In this Jan. 20, 2015 file photo, a plume of steam billows from the coal-fired Merrimack Station in Bow, N.H. President Barack Obama on Monday, Aug. 3, 2015, will unveil the final version of his unprecedented regulations clamping down on carbon dioxide emissions from existing U.S. power plants. (AP)

Tough new carbon restrictions. What the president is proposing, Germany’s already doing. Will the American people buy in?

Aug 4, 2015
Jason Segel as author David Foster Wallace in the new film, "The End of the Tour." (Courtesy A24 Films)

Comedic actor Jason Segel gets serious and takes on author David Foster Wallace in the new film, “The End of the Tour. ” He’s with us.

RECENT
SHOWS
Aug 3, 2015
In this file photo, a South Korean student looks at a picture, which shows how the cyber warfare is going to be waged in the future in the Korean Peninsula if Korean War takes place, at Korea War Memorial Museum in Seoul, South Korea, Tuesday, Dec. 23, 2014. (AP)

P.W. Singer and August Cole imagine World War III in a new novel where the battlefront goes deeply cyber.

 
Aug 3, 2015
Police officers block migrants along a road to prevent their access to train tracks which lead to the Channel Tunnel, in Calais, northern France, Wednesday, July 29, 2015. (AP)

The migrant crush at the Chunnel, linking France and England, puts a spotlight on Europe’s migration crisis. We’ll go there.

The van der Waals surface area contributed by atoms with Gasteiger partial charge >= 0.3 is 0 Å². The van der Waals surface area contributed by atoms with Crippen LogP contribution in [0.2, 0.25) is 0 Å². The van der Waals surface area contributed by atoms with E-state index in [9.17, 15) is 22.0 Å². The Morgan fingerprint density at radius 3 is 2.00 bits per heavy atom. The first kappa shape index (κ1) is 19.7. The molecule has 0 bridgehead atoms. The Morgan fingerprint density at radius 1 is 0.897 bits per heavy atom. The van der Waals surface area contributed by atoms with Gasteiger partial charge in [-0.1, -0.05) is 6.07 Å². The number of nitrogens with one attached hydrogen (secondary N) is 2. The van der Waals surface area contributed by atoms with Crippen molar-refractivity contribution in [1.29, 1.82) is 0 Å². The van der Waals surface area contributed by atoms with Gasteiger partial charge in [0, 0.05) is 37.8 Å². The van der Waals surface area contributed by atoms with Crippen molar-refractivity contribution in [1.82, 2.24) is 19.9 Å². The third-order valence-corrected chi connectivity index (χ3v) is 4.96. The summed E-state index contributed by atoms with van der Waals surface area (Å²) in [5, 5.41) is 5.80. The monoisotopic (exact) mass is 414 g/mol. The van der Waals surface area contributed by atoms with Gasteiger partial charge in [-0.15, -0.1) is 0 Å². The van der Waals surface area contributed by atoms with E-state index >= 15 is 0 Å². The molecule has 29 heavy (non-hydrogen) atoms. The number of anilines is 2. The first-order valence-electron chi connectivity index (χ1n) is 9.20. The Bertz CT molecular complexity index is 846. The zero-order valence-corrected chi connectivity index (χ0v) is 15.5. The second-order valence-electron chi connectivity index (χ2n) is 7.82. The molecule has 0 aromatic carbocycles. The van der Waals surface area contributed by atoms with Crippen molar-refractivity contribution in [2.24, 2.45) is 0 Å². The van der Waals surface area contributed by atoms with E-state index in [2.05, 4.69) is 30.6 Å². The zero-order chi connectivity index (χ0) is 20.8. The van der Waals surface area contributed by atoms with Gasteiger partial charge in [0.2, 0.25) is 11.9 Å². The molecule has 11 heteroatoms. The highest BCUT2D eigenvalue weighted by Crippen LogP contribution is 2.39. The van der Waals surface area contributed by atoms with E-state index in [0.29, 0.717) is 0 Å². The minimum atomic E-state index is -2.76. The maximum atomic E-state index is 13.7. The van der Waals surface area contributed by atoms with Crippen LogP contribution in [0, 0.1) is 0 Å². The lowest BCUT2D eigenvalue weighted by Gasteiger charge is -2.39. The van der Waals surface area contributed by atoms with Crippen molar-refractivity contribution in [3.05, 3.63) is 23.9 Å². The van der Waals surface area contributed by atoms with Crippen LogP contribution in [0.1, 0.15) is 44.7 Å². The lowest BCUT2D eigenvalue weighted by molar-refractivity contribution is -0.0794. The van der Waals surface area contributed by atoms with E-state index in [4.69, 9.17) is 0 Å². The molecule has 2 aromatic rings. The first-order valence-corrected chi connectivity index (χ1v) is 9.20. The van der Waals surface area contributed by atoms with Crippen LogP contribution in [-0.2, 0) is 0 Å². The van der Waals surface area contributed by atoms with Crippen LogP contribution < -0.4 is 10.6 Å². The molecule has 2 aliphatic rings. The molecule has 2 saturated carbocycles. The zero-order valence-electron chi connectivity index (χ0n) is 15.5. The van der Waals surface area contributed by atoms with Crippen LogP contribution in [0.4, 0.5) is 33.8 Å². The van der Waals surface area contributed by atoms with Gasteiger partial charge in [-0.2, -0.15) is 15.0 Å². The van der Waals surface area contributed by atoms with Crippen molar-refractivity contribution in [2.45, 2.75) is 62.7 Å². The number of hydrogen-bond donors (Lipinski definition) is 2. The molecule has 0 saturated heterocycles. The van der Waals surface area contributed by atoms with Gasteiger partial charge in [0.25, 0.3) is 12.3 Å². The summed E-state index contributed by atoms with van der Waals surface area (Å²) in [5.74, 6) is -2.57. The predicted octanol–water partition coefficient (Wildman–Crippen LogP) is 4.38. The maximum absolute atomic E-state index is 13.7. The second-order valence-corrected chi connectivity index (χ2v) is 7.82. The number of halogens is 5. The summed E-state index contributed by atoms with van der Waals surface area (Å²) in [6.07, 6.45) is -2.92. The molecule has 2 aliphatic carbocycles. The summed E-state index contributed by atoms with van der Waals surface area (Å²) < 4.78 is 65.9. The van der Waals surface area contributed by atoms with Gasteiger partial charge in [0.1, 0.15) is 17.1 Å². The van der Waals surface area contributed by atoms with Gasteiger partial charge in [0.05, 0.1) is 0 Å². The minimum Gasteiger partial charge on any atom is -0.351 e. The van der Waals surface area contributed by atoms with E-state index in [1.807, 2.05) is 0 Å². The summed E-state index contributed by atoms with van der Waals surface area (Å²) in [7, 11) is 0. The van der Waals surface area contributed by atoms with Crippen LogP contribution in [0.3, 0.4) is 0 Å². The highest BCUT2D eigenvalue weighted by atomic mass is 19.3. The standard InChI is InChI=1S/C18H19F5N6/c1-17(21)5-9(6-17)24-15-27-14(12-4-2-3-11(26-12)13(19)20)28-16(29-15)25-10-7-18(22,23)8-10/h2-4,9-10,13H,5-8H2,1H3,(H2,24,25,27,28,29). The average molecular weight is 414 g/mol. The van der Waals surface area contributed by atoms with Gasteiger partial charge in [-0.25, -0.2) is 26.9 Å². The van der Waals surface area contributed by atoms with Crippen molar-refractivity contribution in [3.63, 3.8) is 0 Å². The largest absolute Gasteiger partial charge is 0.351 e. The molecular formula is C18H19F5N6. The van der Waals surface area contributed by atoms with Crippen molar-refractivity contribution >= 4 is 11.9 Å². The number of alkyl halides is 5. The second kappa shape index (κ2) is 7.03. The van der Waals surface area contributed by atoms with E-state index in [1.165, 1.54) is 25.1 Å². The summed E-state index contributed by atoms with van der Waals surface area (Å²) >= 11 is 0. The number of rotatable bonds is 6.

On Point Blog
On Point Blog
Our Week In The Web: July 31, 2015
Friday, Jul 31, 2015

A regular reminder that RTs are not endorsements, links have specific authorship and patience is a virtue.

More »
3 Comments
 
Q & A: Scott Walker On The Iran Deal, Huckabee Comments
Monday, Jul 27, 2015

Wisconsin Gov. Scott Walker explains his opposition to the Iran Deal, his record of statewide electoral victory and why he feels he’s set to win the 2016 Republican Presidential nomination.

More »
Comment
 
Q & A: Carly Fiorina On Trump, Sexism, And Being Cut From The GOP Debate
Monday, Jul 27, 2015

Republican Presidential Candidate Carly Fiorina, the former CEO of computer giant Hewlett-Packard, joined guest host John Harwood to talk Donald Trump, the upcoming Republican candidate debate and sexism in modern life.

More »
Comment